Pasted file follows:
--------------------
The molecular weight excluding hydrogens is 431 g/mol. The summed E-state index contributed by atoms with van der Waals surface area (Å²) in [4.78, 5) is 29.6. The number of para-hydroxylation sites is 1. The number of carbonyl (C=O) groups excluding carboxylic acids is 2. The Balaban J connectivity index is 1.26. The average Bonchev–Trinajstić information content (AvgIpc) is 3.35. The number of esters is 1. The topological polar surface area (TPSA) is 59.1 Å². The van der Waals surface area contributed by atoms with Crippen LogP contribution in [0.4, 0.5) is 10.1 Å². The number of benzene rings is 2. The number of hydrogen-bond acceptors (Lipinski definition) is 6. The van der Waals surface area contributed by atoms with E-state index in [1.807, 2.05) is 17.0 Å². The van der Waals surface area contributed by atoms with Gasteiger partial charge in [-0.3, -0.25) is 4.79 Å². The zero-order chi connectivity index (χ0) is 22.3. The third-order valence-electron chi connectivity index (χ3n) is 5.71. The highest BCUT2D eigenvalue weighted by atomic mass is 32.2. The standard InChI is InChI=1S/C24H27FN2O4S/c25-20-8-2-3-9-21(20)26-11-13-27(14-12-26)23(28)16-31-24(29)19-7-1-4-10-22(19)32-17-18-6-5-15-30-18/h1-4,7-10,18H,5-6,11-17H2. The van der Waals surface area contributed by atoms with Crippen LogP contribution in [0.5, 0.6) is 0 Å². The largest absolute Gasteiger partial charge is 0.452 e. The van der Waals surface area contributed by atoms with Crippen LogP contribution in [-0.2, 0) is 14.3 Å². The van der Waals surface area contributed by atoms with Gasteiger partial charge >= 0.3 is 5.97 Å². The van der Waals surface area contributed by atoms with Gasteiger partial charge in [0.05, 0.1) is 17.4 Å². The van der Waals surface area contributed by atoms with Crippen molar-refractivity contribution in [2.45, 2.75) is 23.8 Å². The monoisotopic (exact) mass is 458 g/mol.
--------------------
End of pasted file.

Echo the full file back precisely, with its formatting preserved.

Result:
The molecular weight excluding hydrogens is 431 g/mol. The summed E-state index contributed by atoms with van der Waals surface area (Å²) in [4.78, 5) is 29.6. The number of para-hydroxylation sites is 1. The number of carbonyl (C=O) groups excluding carboxylic acids is 2. The Balaban J connectivity index is 1.26. The average Bonchev–Trinajstić information content (AvgIpc) is 3.35. The number of esters is 1. The topological polar surface area (TPSA) is 59.1 Å². The van der Waals surface area contributed by atoms with Crippen LogP contribution in [0.4, 0.5) is 10.1 Å². The number of benzene rings is 2. The number of hydrogen-bond acceptors (Lipinski definition) is 6. The van der Waals surface area contributed by atoms with E-state index in [1.807, 2.05) is 17.0 Å². The van der Waals surface area contributed by atoms with Gasteiger partial charge in [-0.3, -0.25) is 4.79 Å². The zero-order chi connectivity index (χ0) is 22.3. The third-order valence-electron chi connectivity index (χ3n) is 5.71. The highest BCUT2D eigenvalue weighted by atomic mass is 32.2. The standard InChI is InChI=1S/C24H27FN2O4S/c25-20-8-2-3-9-21(20)26-11-13-27(14-12-26)23(28)16-31-24(29)19-7-1-4-10-22(19)32-17-18-6-5-15-30-18/h1-4,7-10,18H,5-6,11-17H2. The van der Waals surface area contributed by atoms with Crippen LogP contribution in [0.5, 0.6) is 0 Å². The largest absolute Gasteiger partial charge is 0.452 e. The van der Waals surface area contributed by atoms with Crippen LogP contribution in [-0.2, 0) is 14.3 Å². The van der Waals surface area contributed by atoms with Gasteiger partial charge >= 0.3 is 5.97 Å². The van der Waals surface area contributed by atoms with Gasteiger partial charge in [0.05, 0.1) is 17.4 Å². The van der Waals surface area contributed by atoms with Crippen molar-refractivity contribution in [2.45, 2.75) is 23.8 Å². The monoisotopic (exact) mass is 458 g/mol.